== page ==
Cadillac had little trouble selling them despite the then-astronomical price of $7750. That figure may seem reasonable by today's standards, but in 1953 it was enough money to buy three cars: a Cadillac Sixty-Two convertible, a Pontiac sedan, and a Chevrolet business coupe.Actually you could buy four typical family sedans for the price, but the author was pointing out that the Eldo was essentially the same car as the Caddy 62 convertible. You were paying two extra cars solely for the PRESTIGE of the Eldo. Aha. Just like college. It's all about prestige, nothing more and nothing less. Universities have provided the SAME service for 800 years. Colleges keep aristocrats busy and certify their prestige status. That's all. That's why universities cost four times as much as proper job training. Lunatic propaganda about the "Open Forum For Robust Debate" is a recent advertising trick which wasn't part of the appeal even 70 years ago. Here's a 1949 radio ad for Equitable's college finance plan that pushes pure and simple prestige. It's worth hearing for the atmospherics as well as the text. You want your son or daughter to WIN WIN WIN WIN WIN in life, don't you????? The only way to WIN WIN WIN WIN WIN is with a college education!!!!!! Well, it was true for a while, just as the Eldorado signified WIN WIN WIN WIN WIN for a while. Now the purchasable prestige value is basically gone from both areas. We're back to raw gene-based aristocracy but we haven't admitted it yet. We still pay four times as much even though we're getting exactly nothing.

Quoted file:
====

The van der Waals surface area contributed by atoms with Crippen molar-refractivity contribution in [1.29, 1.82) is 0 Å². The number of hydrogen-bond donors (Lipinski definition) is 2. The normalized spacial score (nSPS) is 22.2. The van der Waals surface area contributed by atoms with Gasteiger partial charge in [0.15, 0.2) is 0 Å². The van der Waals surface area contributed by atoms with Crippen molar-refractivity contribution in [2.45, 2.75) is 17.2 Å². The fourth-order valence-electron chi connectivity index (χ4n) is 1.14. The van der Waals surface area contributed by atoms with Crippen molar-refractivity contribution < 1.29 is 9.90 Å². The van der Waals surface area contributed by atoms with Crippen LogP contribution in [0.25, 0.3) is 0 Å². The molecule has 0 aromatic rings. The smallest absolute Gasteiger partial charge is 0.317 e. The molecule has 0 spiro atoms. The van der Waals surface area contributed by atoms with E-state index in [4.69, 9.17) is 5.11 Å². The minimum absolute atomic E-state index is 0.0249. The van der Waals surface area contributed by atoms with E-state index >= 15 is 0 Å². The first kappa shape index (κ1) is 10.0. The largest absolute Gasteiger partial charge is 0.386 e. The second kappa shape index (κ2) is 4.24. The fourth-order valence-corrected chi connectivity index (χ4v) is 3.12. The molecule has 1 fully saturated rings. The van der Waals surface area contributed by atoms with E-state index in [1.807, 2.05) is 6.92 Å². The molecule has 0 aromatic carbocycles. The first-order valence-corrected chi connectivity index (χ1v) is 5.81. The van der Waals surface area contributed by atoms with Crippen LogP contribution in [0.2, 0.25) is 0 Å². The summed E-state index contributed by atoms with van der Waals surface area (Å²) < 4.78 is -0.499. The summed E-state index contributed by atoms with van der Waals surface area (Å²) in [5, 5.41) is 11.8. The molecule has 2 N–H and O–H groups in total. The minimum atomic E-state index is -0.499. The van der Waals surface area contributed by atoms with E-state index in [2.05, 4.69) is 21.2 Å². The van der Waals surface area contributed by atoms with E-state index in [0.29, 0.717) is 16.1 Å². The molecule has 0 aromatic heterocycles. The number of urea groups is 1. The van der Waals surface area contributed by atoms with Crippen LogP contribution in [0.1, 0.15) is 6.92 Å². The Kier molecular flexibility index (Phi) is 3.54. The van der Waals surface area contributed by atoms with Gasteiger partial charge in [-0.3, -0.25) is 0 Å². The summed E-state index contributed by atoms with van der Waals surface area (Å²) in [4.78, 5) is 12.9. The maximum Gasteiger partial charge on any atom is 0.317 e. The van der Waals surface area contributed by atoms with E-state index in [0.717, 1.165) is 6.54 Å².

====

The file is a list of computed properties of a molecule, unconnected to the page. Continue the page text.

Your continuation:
Polistra was named after the original townsite of Manhattan (the one in Kansas). When I was growing up in Manhattan, I spent a lot of time exploring by foot, bike, and car. I discovered the ruins of an old mill along Wildcat Creek, and decided (inaccurately) that it was the remains of the original site of Polistra. Accurate or not, I've always liked the name, with its echoes of Poland (an under-appreciated friend of freedom) and stars. ==== The title icon is explained here. ==== Switchover: This 2007 entry marks a sharp change in worldview from neocon to pure populist. ===== The long illustrated story of Polistra's Dream is a time-travel fable, attempting to answer the dangerous revision of New Deal history propagated by Amity Shlaes. The Dream has 8 episodes, linked in a chain from the first. This entry explains the Shlaes connection.